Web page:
S: No understanding at all of the way asavas arise in an instant as soon as there is seeing or hearing, long before there is any idea about anything.
              ...
              >P: It is easy to understand why they want to do that. Or why they think it is effective. 
              ...
              S: Lobha?
              ...
              >P: But the only real guarding of the sense doors is performed by panna with detachment from eagerly wanting to guard the sense doors (wanting which only reinforces belief in self that can control and prevent the arising of deilements. )
              ...
              S: Agreed!

              Metta

              Sarah
              p.s Sukin seems to be able to send messages OK from his i-pad - that's another option for you. If you're looking for a computer, I do find the macbook air to be very good.
              =======
            • philofillet
              Hi Sarah Thanks for your explanation about defilements. P: It is easy to understand why they want to do that. Or why they think it is effective. ... S: Lobha?
              Message 6 of 19 , Oct 9, 2013
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                Hi SarahThanks for your explanation about defilements.
                >P: It is easy to understand why they want to do that. Or why they think it is effective.
                ... S: Lobha?----------------Ph: There has to be ditthi as well, right.I am leaning towards iPad with an attachable keyboard cover. I use Naomi's Air Book sometimes but somehow I don't really like it. It's strange the way I have been brainwashed into thinking that what I buy has to be an Apple.Anyways idle chatter. Hard to understand why it's akusala kamma patha.Phil
              • Alberto
                Hi Phil, (Kevin), ... I ve found this (on Jan 16th 2013 - nn, 10m) - Alberto Than Acharn: Fermented [aasava]? from moment to moment Lukas: From long time ago
                Message 7 of 19 , Oct 9, 2013
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                  Hi Phil, (Kevin),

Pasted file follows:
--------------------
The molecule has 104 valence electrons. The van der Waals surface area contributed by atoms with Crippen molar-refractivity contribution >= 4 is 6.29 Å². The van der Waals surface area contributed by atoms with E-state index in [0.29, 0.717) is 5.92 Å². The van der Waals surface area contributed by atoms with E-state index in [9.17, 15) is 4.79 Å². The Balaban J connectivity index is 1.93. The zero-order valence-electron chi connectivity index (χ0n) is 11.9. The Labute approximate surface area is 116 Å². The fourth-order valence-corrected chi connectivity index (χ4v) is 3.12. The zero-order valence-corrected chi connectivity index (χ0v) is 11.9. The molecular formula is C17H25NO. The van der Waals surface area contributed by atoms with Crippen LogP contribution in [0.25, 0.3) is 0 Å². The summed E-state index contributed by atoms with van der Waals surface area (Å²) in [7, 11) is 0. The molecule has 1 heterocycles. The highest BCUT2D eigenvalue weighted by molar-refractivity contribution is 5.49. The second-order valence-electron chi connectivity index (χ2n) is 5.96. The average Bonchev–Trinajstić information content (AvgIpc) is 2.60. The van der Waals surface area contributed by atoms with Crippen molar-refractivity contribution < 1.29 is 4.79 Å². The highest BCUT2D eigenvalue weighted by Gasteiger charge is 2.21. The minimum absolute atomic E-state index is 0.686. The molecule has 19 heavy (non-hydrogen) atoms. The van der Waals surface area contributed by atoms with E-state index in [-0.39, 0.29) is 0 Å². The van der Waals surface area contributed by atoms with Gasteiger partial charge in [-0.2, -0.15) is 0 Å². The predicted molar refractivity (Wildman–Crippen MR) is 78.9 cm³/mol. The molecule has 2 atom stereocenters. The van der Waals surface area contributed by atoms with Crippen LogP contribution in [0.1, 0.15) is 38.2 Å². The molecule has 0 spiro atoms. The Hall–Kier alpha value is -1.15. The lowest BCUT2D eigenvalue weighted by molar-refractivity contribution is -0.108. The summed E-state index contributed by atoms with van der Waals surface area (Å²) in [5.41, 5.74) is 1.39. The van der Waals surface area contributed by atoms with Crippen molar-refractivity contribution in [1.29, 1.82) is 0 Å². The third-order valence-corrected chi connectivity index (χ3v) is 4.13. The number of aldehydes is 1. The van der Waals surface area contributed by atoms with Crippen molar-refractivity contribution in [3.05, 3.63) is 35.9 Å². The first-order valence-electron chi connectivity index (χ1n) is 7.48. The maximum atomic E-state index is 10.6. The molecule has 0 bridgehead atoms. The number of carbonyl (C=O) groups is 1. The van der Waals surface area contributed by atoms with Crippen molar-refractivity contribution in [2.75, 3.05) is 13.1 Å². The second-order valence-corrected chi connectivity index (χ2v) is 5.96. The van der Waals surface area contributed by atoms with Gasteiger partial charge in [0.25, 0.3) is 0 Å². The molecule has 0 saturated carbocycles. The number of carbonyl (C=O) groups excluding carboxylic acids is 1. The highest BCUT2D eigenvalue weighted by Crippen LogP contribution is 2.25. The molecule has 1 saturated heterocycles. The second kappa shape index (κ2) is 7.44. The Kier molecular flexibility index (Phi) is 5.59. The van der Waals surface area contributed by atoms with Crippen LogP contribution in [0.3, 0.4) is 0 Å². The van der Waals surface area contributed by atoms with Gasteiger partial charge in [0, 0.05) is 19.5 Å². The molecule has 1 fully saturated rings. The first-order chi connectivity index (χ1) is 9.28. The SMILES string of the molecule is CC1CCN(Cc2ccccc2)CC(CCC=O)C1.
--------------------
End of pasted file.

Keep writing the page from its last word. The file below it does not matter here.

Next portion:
> Hi Alberto, Kevin, group. Are these akin to what are called medium level defilements? Nottransgression level but appearing more clearly than anusayas?

                  I've found this (on Jan 16th 2013 - nn, 10m) - Alberto

                  Than Acharn: Fermented [aasava]? from moment to moment

                  Lukas: From long time ago

                  TA: yes, and long time ahead too, far ahead

                  Sarah: we're talking about anusayas accumulated in each citta, they condition the aasava, the fermentations, to arise <...>

                  TA: anusaya [latent tendencies] cannot appear at all, while aasava can appear.
                  Akusala arises, of what degree? as aasava, or as nivaarana [hindrance], or as kilesa

                  Q:<?>aasava<?>

                  TA: more subtle. that's why in (suttanta) tipitaka doesn't talk about the anusaya, but talks about aasava, like the arahatta has no aasava [khinaasava], which (also) means no anusaya, so instead of saying he has no anusaya sometimes it's said he has no aasava, because aasava can appear, while anusaya cannot appear at all

                  S: nivaarana [hindrance] is always stronger akusala (than aasava)

                  TA: right

                  Lukas: which ones are nivaarana?

                  TA: kaama-chanda byapada thina-middha uddhacca-kukkuccha

                  Q: They're an hindrance to samatha and not to vipassana

                  TA: because vipassana can understand. but I think that we just want to remember the terms, but what about the understanding of this moment, because we're talking about the five nivaaranas; which one is this moment? or the other one and so forth; or aasava, or kilesa - only the developed pa~n~na can know, but we learn to understand moment with awareness and moment without awareness, just to understand more about even aasava or nivaarana; because usually in a day we think about just that object so much in a day, rather than to other things, and at that moment we don't need to call that nivaarana, but they're all nivaarana, never leave one to be at rest.
                • kevinf596
                  Hello again Alberto, Phil, Sarah, all, ... ... S: Agreed! Kevin: Yes! It can only be the function of paññā. Kevin Hello again Alberto, Phil, Sarah, all,
                  Message 8 of 19 , Oct 9, 2013
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                    Hello again Alberto, Phil, Sarah, all,


                     >P: But the only real guarding of the sense doors is performed by panna with detachment from eagerly wanting to guard the sense doors (wanting which only reinforces belief in self that can control and prevent the arising of deilements. )

                    ...
                    S: Agreed!

                    Kevin:  Yes! It can only be the function of paññā.

                    Kevin



                  • kevinf596
                    Hi again Alberto, Phil, Sarah, all, ... Kevin: Yes, normally we are normally lost. .... Kevin
                    Message 9 of 19 , Oct 9, 2013
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                      Hi again Alberto, Phil, Sarah, all,


                      >Alberto wrote: